In my neighborhood of Washington DC, called Brookland there are an unusual number of poets or they are just better known to me because of an organization called The Brookland Area Writers and Artists (BAWA) I enjoy reading their poems posted in face book notes during the "poem a day challenge" for the 30 days in April last year. This year has been a little slow with the poems only coming from one poet for all 7 days of this month so far. Anyway two things remind me of my area poets because they seem to like them as much as I do. Black birds and narcissus poeticus, the white narcissus with a small eye at the center. This morning I was up early and met some of both, blue black grackles with their bright yellow eyes and narcissus poeticus with its red ringed yellow eyes! A beautiful black crow came visiting, yesterday but my camera was blocked by the blinds when he sat outside my window cawing at some unseen mate. Birds are having a hay day making nests with the dead grasses in our yard. I saw a speckled Starling pluck a fresh green mint leaf and carry it up on the roof top where he sat and squealed about it, standing over it's nest, situated in the eaves directly below.
BWAW holds a monthly poetry reading where all my poet friends get together and read poems of a certain predetermined theme for all comers the second Wednesday evening of each month at 7:00PM. I am looking forward to hearing this month's reading one week from tonight. By then I am hoping that this unusually hot weather will be gone. This dramatic heat wave 30º degrees above normal is worrisome just like the massive snow falls were two months ago. We are trying to conserve energy to reduce our carbon foot print and provide nectar and pollen for the local bees in our garden. The good news is there is plenty of pollen for the troubled honey bees and I have seen them all over the garden gathering it for their hives on the hill.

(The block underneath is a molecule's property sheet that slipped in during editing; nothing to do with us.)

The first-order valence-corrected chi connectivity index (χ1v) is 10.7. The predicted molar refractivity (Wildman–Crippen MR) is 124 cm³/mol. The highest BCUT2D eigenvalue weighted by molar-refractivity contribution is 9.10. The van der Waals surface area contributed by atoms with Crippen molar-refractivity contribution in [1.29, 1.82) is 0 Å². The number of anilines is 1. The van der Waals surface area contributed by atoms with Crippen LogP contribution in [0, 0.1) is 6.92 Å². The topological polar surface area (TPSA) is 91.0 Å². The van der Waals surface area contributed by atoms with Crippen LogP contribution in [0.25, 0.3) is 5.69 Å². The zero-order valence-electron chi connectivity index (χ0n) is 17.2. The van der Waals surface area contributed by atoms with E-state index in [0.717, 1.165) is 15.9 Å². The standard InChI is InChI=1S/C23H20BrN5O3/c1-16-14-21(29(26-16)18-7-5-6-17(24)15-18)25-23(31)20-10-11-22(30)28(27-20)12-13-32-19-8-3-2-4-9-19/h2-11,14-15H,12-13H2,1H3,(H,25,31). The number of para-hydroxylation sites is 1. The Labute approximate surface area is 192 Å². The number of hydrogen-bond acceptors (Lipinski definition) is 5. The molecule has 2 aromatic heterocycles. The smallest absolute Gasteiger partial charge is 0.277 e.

Saturday, April 3, 2010

cherry blossoms and narcissus poeticus

crocus and lambs ear with some day lily in the back ground working their way up through the pine needle mulch.

narcissus poeticus

narcissus poeticus bursts forth

cherry blossom covered branches reach down to the water's edge

young girl poses with a hand made doll that looks like her also in a yellow dress

Lots of people posing and waiting for family and friends by the tidal basin.

Bob and Doug at the 2010 cherry blossoms on the tidal basin.

I am home alone for a week and there are all sorts of exciting things to do because spring has really arrived. The wonderful cherry blossoms around the city and especially at the Jefferson memorial's unique tidal basin. It is a circular pool that holds water from the tidal Potomac river, hence the name. The basin never empties out so there must be some controls which I don't know anything about but I wanted to mention it for those who don't know about that body of water's name. I always wondered what it meant...

I went with my pals Doug and Bob for an early evening walk round the basin. It took us about two and a half hours to stroll around stopping to take pictures and look at the views. Bob didn't take pictures so he had to wait on his two dates with the cameras to get our all consuming snap shots. We had some fun trying to find the best light and angles for pictures of the trees and their flowers and the water and the monument and people visiting. Naturally all this was very causal not serious photography. What is kind of amazing is how many people go there with some sort of camera and more and more they are iPhones. I love my small point and shoot digital camera, as you all know by now, I take lots of pictures. I am going to post the full cherry blossom set on my flickr. page.

After dark this weekend there is a conjunction of Venus and Mercury in the evening sky just after sunset in the western sky that we can all see if the clouds that are hovering over head don't impede your view at that time. 3º apart the two planets will be very bright in the early evening side by side. I can't wait to see and I might try to get a picture if the view is clear here.

I also am enjoying the garden spring flowers are showing off especially the narcissus this weekend. Last fall I planted a string of crocus and grape hyacinth's (muscari) along the edge of our fence garden to show off for the passing commuters and walkers on the nearby sidewalk. They are shaded and facing north so coming out slowly. The small species crocus I planted in the lawn has faded but they were an early spring delight and I plan to add lots more this autumn.